The temperature in Bergen was a couple of degrees colder than Oslo, and situated on the west coast of Norway it was exposed to a biting wind blowing in from the Norwegian Sea. Sand stepped out of the airport terminal building and walked over to the man leaning against the car.

‘Bakke?’ Sand asked.

Bakke nodded. He was wrapped in a parka and hat pulled down low over his forehead. He looked at Sand, wearing his thin windcheater. ‘Never been to Bergen before, Sand?’

‘First time.’

They got into the car and drove round the one way system to get out of the airport and were soon on the highway, leaving the coast behind them.

‘You think your man Dag Moen is here in Bergen?’ Bakke asked as they crossed the bridge that straddled the fjord.

‘A hunch,’ Sand answered. ‘If I wanted to find out about a case from twenty years ago, who would I ask?’

Bakke laughed. ‘There aren’t many detectives left from that long ago. You’ll have to ask the Squirrel.’

‘The Squirrel?’ Sand repeated.

‘I’ll take you there first.’

Half an hour later they parked at Bergen‘s main police station. Bakke led Sand down to the basement. In the corner of a large, dark storage room was a small cubbyhole office. It was occupied by an elderly man, bald with thick glasses and a hearing aid.

‘Herb Ekorn, this is Anders Sand. Sand, meet The Squirrel, the keeper of our archives and old cases. If you need information, Herb here is the one who will have squirreled it away somewhere in here.’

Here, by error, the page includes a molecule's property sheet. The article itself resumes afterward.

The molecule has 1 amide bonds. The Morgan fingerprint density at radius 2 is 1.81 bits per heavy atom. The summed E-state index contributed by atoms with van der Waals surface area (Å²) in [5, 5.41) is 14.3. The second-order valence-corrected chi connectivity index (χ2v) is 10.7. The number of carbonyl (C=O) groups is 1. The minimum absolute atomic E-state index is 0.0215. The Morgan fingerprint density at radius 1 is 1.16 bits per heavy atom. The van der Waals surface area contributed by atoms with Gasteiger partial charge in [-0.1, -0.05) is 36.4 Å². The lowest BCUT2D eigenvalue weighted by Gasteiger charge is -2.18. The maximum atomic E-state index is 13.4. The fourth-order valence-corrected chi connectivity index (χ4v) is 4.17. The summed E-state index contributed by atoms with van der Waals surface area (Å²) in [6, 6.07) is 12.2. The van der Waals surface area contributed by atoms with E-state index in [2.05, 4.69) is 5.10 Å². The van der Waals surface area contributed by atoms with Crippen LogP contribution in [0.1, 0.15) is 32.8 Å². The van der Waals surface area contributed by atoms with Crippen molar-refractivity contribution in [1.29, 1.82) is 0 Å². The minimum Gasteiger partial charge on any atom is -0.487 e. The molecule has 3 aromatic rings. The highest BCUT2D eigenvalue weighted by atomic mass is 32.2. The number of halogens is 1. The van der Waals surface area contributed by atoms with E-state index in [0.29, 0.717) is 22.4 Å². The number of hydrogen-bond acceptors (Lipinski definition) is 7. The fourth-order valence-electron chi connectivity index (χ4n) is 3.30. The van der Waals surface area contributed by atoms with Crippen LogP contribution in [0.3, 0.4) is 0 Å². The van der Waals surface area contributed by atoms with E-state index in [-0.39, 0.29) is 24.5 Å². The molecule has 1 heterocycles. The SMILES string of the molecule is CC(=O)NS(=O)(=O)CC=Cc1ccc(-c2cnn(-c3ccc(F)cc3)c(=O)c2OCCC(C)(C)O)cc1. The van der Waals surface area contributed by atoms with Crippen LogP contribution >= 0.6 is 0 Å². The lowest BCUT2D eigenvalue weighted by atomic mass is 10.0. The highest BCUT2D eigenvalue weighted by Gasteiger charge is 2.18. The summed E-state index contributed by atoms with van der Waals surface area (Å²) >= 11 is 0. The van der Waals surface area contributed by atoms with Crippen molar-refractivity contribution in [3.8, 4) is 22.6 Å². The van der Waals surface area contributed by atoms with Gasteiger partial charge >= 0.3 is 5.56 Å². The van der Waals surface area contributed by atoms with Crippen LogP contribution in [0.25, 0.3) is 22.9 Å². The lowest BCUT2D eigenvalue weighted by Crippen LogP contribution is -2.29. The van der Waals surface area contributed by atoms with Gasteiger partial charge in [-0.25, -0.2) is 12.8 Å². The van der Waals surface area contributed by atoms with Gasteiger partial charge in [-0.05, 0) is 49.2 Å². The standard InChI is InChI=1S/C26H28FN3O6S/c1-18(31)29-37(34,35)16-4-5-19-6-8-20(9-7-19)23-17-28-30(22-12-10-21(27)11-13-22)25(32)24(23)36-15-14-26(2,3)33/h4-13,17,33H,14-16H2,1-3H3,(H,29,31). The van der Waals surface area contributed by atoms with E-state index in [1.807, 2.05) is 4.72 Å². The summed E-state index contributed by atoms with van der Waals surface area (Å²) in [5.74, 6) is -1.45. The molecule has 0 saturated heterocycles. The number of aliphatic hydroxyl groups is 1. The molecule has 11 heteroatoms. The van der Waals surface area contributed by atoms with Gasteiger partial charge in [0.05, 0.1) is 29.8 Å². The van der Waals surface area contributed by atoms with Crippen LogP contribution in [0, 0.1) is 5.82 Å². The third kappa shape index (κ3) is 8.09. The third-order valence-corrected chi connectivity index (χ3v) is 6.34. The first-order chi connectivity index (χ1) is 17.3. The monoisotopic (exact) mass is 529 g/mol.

‘What do you want to know?’ Ekorn asked, peering at Sand.

‘An unsolved homicide from twenty years ago. Victim was found in the harbour, sliced open. Name of Karlstad, working off of a whaler called ‘The Queen of Bergen.’

Ekorn nodded. ‘I remember that one. Never had a suspect. Or rather, there were too many suspects to identify who had done it.’ He stood up and shuffled out the office passed Sand and Bakke. He pulled a cord hanging from the ceiling and fluorescent bulbs flickered into life, stretching back into the distance. ‘Organised by date,’ he said over his shoulder and gestured for them to follow.

He stopped when he reached the shelves marked ‘1997.’ He clambered up a footstool and reached a dusty cardboard box. He pulled it down, dropping it with a heavy thud.

‘This one and the two next to it. All the files on the case.’

‘What do you mean too many suspects?’ Sand asked, as he took the lid off the box and leafed through the documents. There were handwritten reports, witness statements, interrogation transcripts.

‘Rolf Karlstad was a fisherman. He worked on the big factory ships out of Bergen. He was also a street kid, a male prostitute and a drug addict. The list of possible killers and unsavoury characters he came into contact with was a long one. There was no hard evidence on anyone. Just lots of theories.’

‘Does the name Jules Eckberg ring a bell in connection with the case?’

Ekorn shook his head. ‘Can’t say it does, but like I said, it was a long list. He might be in there somewhere.’